On Tue, Jul 01, 2003 at 06:10:51AM +0900, Hal E. Fulton wrote:
> I see your point, and someone else expressed the same opinion.
> 
> But I stand by this principle. I like it personally, whether
> others do or not.
> 
> Personally I don't want to sprinkle 'tputs' and such throughout
> my code. I want to modify my code as little as possible.
> 
> Besides, a name like tputs will lead the reader subconsciously to
> think that something unusual is happening, when it is really (in
> effect) just a puts. Sure, it's doing a translation, but I want
> the programmer NOT to think about translation as he looks at 
> the code.
> 
> In other words, I want translation to be as transparent and 
> behind-the-scenes as possible.

Maybe such a low-level transparent translation belongs either in String, or
in the IO class, rather than overriding all the various Kernel#puts-type
methods.

Then you could make it explicit:

   $defout = TranslatingIO.new("en","de",STDOUT)
   puts "Hello world"    # >> "Hallo Weldt" or whatever

It might then be more general - for example it could be used on StringIO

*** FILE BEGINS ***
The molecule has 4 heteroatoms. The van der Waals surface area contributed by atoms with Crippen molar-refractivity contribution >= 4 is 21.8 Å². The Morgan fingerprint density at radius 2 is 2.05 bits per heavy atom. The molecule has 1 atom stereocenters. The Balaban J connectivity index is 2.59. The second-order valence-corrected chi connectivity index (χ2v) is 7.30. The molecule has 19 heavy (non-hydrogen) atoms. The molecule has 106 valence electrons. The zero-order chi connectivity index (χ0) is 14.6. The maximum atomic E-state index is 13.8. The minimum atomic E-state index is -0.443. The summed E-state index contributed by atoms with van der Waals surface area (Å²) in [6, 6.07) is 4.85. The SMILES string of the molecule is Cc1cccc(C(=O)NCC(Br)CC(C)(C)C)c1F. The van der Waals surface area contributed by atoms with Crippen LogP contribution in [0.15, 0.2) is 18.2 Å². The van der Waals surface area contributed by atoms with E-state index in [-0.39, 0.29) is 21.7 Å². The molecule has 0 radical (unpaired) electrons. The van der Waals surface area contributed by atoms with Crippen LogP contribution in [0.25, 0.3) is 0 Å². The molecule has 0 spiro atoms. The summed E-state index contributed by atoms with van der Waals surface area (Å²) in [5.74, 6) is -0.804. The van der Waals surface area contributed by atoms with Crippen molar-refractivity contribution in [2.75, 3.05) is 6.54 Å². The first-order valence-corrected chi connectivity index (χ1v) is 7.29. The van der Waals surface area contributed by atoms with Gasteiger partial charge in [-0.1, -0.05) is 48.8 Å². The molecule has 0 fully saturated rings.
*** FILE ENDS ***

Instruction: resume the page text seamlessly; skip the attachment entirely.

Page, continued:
objects - but less intrusive.

But I take your point that it's your project so it's up to you to design it
how you like :-)

I don't think I'd use the proposed style of library. Firstly it would be
very difficult to ensure complete coverage of all strings having
translations [unless there was a utility to parse the Ruby source to extract
all strings, and tie them up against all translations, and highlight any
missing ones]

Also I'd be a bit concerned about phrases where the word order might need to
be different in different languages:

    printf("I gave the %s to %s", thing, recipient)

It could perhaps use tags which were automatically stripped out in
translation:

    printf("I gave the <THING:%s> to <RECIP:%s>", thing, recipient)

Also, do we worry about languages where word endings change dependent on
function? Languages which require noun.capitalize ?

Regards,

Brian.